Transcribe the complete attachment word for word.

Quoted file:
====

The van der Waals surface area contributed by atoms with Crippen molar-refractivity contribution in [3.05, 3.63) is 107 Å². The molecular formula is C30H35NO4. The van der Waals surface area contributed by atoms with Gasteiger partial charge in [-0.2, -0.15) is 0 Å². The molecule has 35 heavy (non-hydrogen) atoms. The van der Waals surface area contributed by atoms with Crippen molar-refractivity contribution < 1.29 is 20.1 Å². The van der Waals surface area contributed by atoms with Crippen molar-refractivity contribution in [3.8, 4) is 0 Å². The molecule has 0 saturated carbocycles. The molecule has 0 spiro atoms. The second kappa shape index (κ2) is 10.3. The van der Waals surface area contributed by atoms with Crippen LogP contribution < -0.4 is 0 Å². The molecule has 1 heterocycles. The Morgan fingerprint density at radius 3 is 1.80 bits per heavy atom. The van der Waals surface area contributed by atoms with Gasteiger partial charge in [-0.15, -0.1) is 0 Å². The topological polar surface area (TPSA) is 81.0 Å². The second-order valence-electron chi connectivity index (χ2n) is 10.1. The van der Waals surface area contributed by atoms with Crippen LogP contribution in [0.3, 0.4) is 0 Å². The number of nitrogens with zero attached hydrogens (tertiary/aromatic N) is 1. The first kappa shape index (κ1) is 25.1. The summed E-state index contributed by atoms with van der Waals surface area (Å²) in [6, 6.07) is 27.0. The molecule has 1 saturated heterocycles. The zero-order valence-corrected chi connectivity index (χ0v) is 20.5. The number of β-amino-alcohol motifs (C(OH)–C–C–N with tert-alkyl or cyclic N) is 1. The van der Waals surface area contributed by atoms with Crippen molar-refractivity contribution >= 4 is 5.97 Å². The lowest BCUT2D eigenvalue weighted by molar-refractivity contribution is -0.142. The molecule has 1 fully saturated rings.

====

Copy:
The van der Waals surface area contributed by atoms with Crippen molar-refractivity contribution in [3.05, 3.63) is 107 Å². The molecular formula is C30H35NO4. The van der Waals surface area contributed by atoms with Gasteiger partial charge in [-0.2, -0.15) is 0 Å². The molecule has 35 heavy (non-hydrogen) atoms. The van der Waals surface area contributed by atoms with Crippen molar-refractivity contribution < 1.29 is 20.1 Å². The van der Waals surface area contributed by atoms with Crippen molar-refractivity contribution in [3.8, 4) is 0 Å². The molecule has 0 saturated carbocycles. The molecule has 0 spiro atoms. The second kappa shape index (κ2) is 10.3. The van der Waals surface area contributed by atoms with Crippen LogP contribution < -0.4 is 0 Å². The molecule has 1 heterocycles. The Morgan fingerprint density at radius 3 is 1.80 bits per heavy atom. The van der Waals surface area contributed by atoms with Gasteiger partial charge in [-0.15, -0.1) is 0 Å². The topological polar surface area (TPSA) is 81.0 Å². The second-order valence-electron chi connectivity index (χ2n) is 10.1. The van der Waals surface area contributed by atoms with Crippen LogP contribution in [0.3, 0.4) is 0 Å². The number of nitrogens with zero attached hydrogens (tertiary/aromatic N) is 1. The first kappa shape index (κ1) is 25.1. The summed E-state index contributed by atoms with van der Waals surface area (Å²) in [6, 6.07) is 27.0. The molecule has 1 saturated heterocycles. The zero-order valence-corrected chi connectivity index (χ0v) is 20.5. The number of β-amino-alcohol motifs (C(OH)–C–C–N with tert-alkyl or cyclic N) is 1. The van der Waals surface area contributed by atoms with Crippen molar-refractivity contribution >= 4 is 5.97 Å². The lowest BCUT2D eigenvalue weighted by molar-refractivity contribution is -0.142. The molecule has 1 fully saturated rings.